Police officers maintain law and order. They protect people and property, prevent crime, investigate crime and give evidence in court against offenders.
You could be:
patrolling a community to prevent crime and protect people and their property
attending calls from the public
searching suspects and crime scenes for evidence
helping at road traffic accidents and other emergencies
interviewing witnesses and suspects, and taking statements
investigating crimes and making arrests
writing crime reports and giving evidence in court
controlling crowds at events and demonstrations
taking part in community and public awareness activities.
The salary for newly appointed police officers is £26,737 a year. On completion of 1 year service this rises to £29,092, and after 2 years to £31,447. After 10 years service your salary will be at least £41,578 a year.
On the beat you would often work outdoors in all weathers.
You could also be in a patrol car, on a motorcycle or a bicycle.
You would also work indoors - in a police station; at court; when visiting homes, schools, businesses and community centres.
You would normally work a 40 hour shift pattern.
You would work shifts including evenings, nights, weekends and public holidays.
You may have to work longer days and be flexible about your shifts, which can have an impact on your family life.
For most posts you would wear a uniform, which is provided.
The job is physically and mentally demanding and there is some risk of physical injury.
The three tests assess your skills in language, working with numbers and information handling.
Each test takes 30 minutes and you must pass all of them to continue to the next stage.
If you pass, you will take an initial fitness assessment.
If you pass the fitness test then you have an initial interview.
If you are successful at the initial interview, you will go through a thorough background check and references will be taken at this point.
Once this has been done, you will be invited to attend an assessment centre, where you undertake a number of exercises testing your skills, followed by a final interview.
You would then undergo a medical, substance misuse testing and a final fitness assessment.
To comply with the requirements under the EU General Data Protection Regulation (GDPR) which came into effect on 25th May 2018, we have now amended our police officer and special constable application forms and reviewed how we collect your personal data.
This means that you must submit the new application form together with a posting preference form and the equality and diversity monitoring form.
The vetting form will no longer be required at the application stage.
As well as Police Scotland, you can work with the British Transport Police, which polices railways, and the Ministry of Defence Police which protects Ministry of Defence properties. See their websites for details.
aware of the problems faced by different communities and groups in society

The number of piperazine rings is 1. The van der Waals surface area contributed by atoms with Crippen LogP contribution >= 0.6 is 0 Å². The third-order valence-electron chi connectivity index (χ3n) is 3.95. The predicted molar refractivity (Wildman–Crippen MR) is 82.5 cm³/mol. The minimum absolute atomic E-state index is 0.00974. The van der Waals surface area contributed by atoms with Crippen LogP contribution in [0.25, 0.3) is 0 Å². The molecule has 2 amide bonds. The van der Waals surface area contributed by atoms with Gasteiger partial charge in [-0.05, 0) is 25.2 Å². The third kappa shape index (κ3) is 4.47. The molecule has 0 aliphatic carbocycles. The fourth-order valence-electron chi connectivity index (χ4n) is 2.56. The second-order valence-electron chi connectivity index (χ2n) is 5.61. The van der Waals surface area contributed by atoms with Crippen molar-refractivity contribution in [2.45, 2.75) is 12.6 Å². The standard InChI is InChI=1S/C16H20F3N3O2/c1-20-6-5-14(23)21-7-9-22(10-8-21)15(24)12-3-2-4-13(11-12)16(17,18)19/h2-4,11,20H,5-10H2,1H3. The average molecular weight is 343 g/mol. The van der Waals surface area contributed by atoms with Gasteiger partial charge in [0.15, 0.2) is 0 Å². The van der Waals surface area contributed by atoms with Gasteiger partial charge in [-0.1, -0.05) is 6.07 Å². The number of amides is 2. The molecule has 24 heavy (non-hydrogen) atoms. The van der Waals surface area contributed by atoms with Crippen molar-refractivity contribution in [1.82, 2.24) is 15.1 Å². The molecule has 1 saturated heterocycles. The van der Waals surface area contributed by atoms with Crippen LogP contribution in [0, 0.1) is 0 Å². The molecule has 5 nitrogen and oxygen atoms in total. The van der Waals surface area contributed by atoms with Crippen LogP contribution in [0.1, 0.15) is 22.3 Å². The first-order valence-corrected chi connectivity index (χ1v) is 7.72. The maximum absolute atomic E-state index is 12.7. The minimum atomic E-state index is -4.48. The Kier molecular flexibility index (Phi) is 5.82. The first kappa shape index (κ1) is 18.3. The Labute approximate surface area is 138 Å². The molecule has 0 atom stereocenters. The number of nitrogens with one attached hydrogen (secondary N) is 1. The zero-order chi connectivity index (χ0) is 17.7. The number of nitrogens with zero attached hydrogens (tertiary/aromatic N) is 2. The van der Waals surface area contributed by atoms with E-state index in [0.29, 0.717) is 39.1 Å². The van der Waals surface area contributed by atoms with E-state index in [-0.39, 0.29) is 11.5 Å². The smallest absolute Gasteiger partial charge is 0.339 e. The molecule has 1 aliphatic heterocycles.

keen to learn and prepared to study
good at collecting and handling information.
You need to be able to:
communicate with people of all backgrounds and ages
work as part of a team and show initiative
face physical danger
observe carefully and pay attention to detail
make decisions, think and react quickly
take, and carry out, orders
accept responsibility and, where necessary, take command of a situation
remain calm and polite under pressure no matter how others react.
All new probationary police officers now complete a two year Modern Apprenticeship in Policing. This has been designed to ensure training remains relevant in a changing society.
Initial training takes place over 12 weeks at Police Scotland Training and Recruitment Centres, the Scottish Police College at Tulliallan.
The remainder of the training takes place in your division.
During this time recruits will work towards a Certificate in Policing at SCQF Level 7.
On completion of the Modern Apprenticeship, you will progress to the role of police constable, a front line response officer.
You will do ongoing training throughout your time in the police force.
There are a variety of specialisms that police constables can be involved in if they undertake further training including authorised firearms officer, roads policing officer and dog handler. Entry to some specialisms is very competitive.
There is a well established promotion structure within the police force.
You must complete the Diploma in Police Service Leadership and Management (PDA) to progress to senior levels and you may have to do further training.
To get promotion, you may have to move to another area of the force. You will usually get relocation expenses.
Police Scotland Youth Volunteers (PSYV) are groups of up to 24 young people based across Scotland.
Volunteers are aged 13-17, but you can only apply if you are aged between 13 and 15. The programme allows those interested to get an insight into policing in Scotland, and inspire individuals to participate positively within their communities.
Each PSYV group is coordinated by a police officer.